Why is it that if you have this equation $\displaystyle (log6+logx)logx = 3$, the result would become $\displaystyle (logx)^2+(log6)logx-3=0$ I don't understand why the logx squares.

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- Oct 12th 2012, 09:40 AMEraser147Logarithms
Why is it that if you have this equation $\displaystyle (log6+logx)logx = 3$, the result would become $\displaystyle (logx)^2+(log6)logx-3=0$ I don't understand why the logx squares.

- Oct 12th 2012, 09:52 AMMarkFLRe: Logarithms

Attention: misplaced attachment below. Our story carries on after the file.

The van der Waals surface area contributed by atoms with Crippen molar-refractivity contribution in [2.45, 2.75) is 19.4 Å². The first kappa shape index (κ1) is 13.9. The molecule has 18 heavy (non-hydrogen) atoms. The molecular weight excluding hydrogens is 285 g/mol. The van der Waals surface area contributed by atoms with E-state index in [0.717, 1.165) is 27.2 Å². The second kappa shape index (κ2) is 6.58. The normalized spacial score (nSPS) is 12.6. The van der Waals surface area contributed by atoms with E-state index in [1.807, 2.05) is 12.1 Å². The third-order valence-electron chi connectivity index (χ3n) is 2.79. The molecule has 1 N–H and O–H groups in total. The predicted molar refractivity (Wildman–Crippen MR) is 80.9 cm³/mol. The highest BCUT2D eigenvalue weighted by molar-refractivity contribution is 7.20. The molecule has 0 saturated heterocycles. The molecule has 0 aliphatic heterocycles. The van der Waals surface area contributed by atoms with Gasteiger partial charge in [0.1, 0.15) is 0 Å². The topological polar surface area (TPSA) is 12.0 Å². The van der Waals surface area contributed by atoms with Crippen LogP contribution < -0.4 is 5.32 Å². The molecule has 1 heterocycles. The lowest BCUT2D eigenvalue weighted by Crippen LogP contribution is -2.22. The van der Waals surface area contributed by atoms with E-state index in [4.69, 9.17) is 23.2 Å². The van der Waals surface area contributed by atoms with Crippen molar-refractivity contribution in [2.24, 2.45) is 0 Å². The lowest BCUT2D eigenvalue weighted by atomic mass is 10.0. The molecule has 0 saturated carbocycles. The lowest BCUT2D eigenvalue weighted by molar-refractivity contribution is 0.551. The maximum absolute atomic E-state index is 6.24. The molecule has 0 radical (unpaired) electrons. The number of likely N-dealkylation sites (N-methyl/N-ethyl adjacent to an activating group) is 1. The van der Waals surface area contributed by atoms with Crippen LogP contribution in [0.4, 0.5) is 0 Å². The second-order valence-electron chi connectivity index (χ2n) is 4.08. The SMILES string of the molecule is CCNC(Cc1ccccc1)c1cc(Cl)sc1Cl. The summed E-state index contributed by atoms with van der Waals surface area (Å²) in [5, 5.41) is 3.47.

When you distribute the $\displaystyle \log(x)$ to the two terms within the parentheses, one of the resulting terms is $\displaystyle \log^2(x)$.

For example, if you have $\displaystyle (x+y)y$ distributing the $\displaystyle y$ gives $\displaystyle xy+y^2$. - Oct 12th 2012, 09:57 AMPlatoRe: Logarithms